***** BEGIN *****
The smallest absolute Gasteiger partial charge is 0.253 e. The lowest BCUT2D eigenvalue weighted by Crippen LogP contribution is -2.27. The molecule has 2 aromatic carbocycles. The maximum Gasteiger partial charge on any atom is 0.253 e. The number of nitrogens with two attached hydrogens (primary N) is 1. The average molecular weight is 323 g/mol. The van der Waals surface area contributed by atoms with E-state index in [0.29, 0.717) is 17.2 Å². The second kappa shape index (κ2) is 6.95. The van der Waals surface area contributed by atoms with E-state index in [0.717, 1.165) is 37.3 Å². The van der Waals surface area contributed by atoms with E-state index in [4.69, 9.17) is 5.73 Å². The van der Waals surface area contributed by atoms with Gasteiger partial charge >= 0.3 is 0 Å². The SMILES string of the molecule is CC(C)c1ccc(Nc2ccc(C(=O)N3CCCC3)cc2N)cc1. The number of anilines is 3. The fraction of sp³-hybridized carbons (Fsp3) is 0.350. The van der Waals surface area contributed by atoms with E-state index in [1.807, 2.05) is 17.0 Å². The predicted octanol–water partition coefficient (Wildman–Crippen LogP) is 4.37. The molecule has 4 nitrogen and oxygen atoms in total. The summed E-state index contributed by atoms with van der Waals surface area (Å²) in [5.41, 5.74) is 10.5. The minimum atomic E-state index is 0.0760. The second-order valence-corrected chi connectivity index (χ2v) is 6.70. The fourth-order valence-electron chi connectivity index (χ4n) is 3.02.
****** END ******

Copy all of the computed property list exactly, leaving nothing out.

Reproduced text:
The smallest absolute Gasteiger partial charge is 0.253 e. The lowest BCUT2D eigenvalue weighted by Crippen LogP contribution is -2.27. The molecule has 2 aromatic carbocycles. The maximum Gasteiger partial charge on any atom is 0.253 e. The number of nitrogens with two attached hydrogens (primary N) is 1. The average molecular weight is 323 g/mol. The van der Waals surface area contributed by atoms with E-state index in [0.29, 0.717) is 17.2 Å². The second kappa shape index (κ2) is 6.95. The van der Waals surface area contributed by atoms with E-state index in [0.717, 1.165) is 37.3 Å². The van der Waals surface area contributed by atoms with E-state index in [4.69, 9.17) is 5.73 Å². The van der Waals surface area contributed by atoms with Gasteiger partial charge >= 0.3 is 0 Å². The SMILES string of the molecule is CC(C)c1ccc(Nc2ccc(C(=O)N3CCCC3)cc2N)cc1. The number of anilines is 3. The fraction of sp³-hybridized carbons (Fsp3) is 0.350. The van der Waals surface area contributed by atoms with E-state index in [1.807, 2.05) is 17.0 Å². The predicted octanol–water partition coefficient (Wildman–Crippen LogP) is 4.37. The molecule has 4 nitrogen and oxygen atoms in total. The summed E-state index contributed by atoms with van der Waals surface area (Å²) in [5.41, 5.74) is 10.5. The minimum atomic E-state index is 0.0760. The second-order valence-corrected chi connectivity index (χ2v) is 6.70. The fourth-order valence-electron chi connectivity index (χ4n) is 3.02.